There is some research, however, in both the UK and the U.S. that challenges the assertion that animal cruelty begets human-directed violence. Heather Piper's work, published in a 2003 article in the Journal of Social Work, posits that the presumed linkage between animal cruelty and future, human directed violence might be a "sheep in wolve's clothing." Arguing that the Human Society and other animal rights organizations have popularized the seemingly "common-sense" claim that cruelty to animals is a sort of practice for later cruelty toward humans, Lea and Stock, in a Spring 2007 Proteus: A Journal of Ideas article dispute the reliability and validity of the science that initially established this claim. MacDonald's work, for instance, was based upon very few cases and included no control group; other studies, similarly, looked only at the backgrounds of serial killers to make their claims. The reference earlier in this article to the "fact" that all of the psychiatric patients who, in one study, had reported abusing dogs or cats also reported feeling a high level of aggression toward humans was found at the Tulsa SPCA page. In fact, that study and others like it are dated and do not evidence the modern scientific standards of rigor such as including a control group.

http://people.ucsc.edu/~rglee/HW7_presentation.ppt#4

Lea's book, "Delinquency and Animal Cruelty: Myths and Realities about Social Pathology," for instance, uses a community sample (not just a sample of criminals or serial killers but a more general sample of a population of twenty-something year old Americans) to explore how common animal cruelty is among a non-institutionalized, non-criminal population and finds that 22% of males report having engaged in such acts. Additionally, Arluke et al., in a 1999 article in the Journal of Interpersonal Violence, find that, while some people are first cruel to animals and later cruel to humans, others are first cruel to humans and later to animals and still others simply alternate haphazardly between both types of cruelty. Finally, there is also evidence that some serial killers find a strong affinity to animals and never express cruelty toward animals but have no such qualms about enacting cruelty toward humans (this paradigm was also demonstrated by Hitler and others in the Nazi leadership).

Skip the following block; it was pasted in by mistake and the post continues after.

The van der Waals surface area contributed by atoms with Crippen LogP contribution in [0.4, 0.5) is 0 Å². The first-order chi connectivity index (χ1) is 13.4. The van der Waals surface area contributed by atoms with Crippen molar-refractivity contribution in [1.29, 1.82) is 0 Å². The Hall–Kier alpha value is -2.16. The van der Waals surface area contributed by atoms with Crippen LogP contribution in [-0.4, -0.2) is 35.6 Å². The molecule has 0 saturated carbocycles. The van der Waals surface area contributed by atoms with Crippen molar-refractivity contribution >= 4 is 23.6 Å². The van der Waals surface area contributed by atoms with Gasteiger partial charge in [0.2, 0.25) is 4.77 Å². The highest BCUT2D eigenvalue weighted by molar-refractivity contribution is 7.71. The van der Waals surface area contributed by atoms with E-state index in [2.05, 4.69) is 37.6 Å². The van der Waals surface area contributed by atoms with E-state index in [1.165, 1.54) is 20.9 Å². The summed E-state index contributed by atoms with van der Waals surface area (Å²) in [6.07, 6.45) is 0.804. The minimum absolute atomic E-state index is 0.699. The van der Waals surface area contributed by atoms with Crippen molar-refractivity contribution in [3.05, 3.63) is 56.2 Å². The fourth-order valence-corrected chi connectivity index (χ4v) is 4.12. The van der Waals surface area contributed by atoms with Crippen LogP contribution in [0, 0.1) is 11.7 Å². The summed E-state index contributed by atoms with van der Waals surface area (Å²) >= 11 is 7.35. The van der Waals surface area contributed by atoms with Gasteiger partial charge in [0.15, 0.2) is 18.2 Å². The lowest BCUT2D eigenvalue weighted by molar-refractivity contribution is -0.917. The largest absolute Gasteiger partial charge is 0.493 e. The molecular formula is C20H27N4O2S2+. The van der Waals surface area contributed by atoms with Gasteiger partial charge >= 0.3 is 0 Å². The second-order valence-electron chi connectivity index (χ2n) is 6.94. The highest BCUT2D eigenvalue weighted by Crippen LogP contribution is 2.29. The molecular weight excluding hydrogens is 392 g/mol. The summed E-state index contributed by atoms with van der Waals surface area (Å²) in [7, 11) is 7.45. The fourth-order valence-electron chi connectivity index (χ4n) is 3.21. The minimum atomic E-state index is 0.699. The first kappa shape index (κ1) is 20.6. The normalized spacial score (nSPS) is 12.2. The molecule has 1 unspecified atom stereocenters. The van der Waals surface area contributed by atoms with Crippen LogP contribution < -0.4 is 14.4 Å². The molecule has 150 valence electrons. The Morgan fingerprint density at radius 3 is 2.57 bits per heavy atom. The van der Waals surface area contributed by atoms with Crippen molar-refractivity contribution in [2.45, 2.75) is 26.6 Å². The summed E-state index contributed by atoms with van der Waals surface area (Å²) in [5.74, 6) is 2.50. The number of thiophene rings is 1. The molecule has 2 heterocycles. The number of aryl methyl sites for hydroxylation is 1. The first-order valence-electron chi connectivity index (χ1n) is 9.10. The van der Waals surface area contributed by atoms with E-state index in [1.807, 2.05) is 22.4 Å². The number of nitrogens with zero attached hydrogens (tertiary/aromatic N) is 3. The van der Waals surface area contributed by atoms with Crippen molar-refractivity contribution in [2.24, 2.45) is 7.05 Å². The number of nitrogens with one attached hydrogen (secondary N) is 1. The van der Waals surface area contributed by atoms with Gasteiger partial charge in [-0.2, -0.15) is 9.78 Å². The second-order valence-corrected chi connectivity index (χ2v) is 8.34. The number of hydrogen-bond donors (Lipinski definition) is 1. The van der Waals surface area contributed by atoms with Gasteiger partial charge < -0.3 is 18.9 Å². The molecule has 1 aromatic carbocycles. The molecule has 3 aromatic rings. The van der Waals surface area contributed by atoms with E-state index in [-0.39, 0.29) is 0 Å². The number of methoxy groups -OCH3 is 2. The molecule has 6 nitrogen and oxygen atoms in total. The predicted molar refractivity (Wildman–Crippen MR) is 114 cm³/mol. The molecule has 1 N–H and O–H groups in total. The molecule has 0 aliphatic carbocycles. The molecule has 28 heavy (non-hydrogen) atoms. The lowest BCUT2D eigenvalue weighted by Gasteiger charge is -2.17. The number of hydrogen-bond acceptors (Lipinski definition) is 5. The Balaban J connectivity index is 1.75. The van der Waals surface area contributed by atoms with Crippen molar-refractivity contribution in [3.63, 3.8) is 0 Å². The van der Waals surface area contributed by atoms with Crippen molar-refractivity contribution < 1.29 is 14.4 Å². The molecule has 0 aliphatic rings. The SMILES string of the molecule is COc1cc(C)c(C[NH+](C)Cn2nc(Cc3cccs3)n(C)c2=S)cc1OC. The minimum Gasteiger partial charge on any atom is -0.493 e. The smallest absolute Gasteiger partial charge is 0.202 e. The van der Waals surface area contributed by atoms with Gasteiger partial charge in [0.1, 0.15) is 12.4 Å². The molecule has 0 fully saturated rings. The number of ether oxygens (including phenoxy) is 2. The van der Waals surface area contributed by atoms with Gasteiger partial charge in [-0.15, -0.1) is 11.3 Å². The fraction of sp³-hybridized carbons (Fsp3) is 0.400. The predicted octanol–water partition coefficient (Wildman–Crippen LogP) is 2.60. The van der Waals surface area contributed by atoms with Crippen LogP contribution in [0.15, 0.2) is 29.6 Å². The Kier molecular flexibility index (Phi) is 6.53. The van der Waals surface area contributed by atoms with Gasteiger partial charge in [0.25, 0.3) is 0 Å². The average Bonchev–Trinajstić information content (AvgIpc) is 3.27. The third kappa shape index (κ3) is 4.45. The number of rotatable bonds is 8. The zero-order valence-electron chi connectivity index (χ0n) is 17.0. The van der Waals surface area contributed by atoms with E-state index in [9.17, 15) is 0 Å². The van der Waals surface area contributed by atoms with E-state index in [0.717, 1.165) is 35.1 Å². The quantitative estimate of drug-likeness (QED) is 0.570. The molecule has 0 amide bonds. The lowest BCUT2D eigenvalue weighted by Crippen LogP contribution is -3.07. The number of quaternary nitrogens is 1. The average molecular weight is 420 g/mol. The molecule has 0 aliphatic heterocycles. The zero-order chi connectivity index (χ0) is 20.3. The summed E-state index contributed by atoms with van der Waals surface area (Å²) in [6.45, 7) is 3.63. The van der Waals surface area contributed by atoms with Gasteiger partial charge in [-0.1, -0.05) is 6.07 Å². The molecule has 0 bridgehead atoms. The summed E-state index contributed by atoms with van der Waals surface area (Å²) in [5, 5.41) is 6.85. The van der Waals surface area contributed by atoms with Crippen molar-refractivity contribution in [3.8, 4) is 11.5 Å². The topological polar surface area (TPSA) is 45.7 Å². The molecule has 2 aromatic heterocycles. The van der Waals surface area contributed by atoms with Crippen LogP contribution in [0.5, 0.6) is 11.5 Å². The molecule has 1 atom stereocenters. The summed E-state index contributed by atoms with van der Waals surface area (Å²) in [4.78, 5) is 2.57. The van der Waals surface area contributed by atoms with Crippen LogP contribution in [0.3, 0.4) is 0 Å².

http://people.howstuffworks.com/serial-killer.htm/printable




The "Mask of Sanity" is a book written by Hervey Cleckley, M.D., first published in 1941, describing Cleckley's clinical interviews with adult male incarcerated psychopaths. It is considered a seminal work and the most influential clinical description of psychopathy in the 20th century. The basic elements of psychopathy outlined by Cleckley are still relevant today. The title refers to the normal "mask" that conceals the mental disorder of the psychopathic person in Cleckley's conceptualization. Cleckley describes the psychopathic person as outwardly a perfect mimic of a normally functioning person, able to mask or disguise the fundamental lack of internal personality structure, an internal chaos that results in repeatedly purposeful destructive behavior, often more self-destructive than destructive to others. Despite the seemingly sincere, intelligent, even charming, external presentation, internally the psychopathic person does not have the ability to experience genuine emotions. Cleckley questions whether this mask of sanity is voluntarily assumed to intentionally hide the lack of internal structure, or if the mask hides a serious, but yet unidentified, psychiatric defect.

An expanded edition of the book was published in 1982, after the DSM, the manual used in the United States for categorizing psychiatric disorders, had changed the name and standards for the classification of psychopathy to antisocial personality disorder, incorporating most of Cleckley's 16 characteristics of a psychopath listed below. The original edition of the book is no longer available.

Pacavelli

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Re: Psychopath attorneys
« Reply #79 on: June 11, 2008, 07:22:03 PM »
Man I really regret reading this thread.  I hope I don't become crazy....crazy people don't realize that they are crazy.  Now i'm just f-ing confused.   ???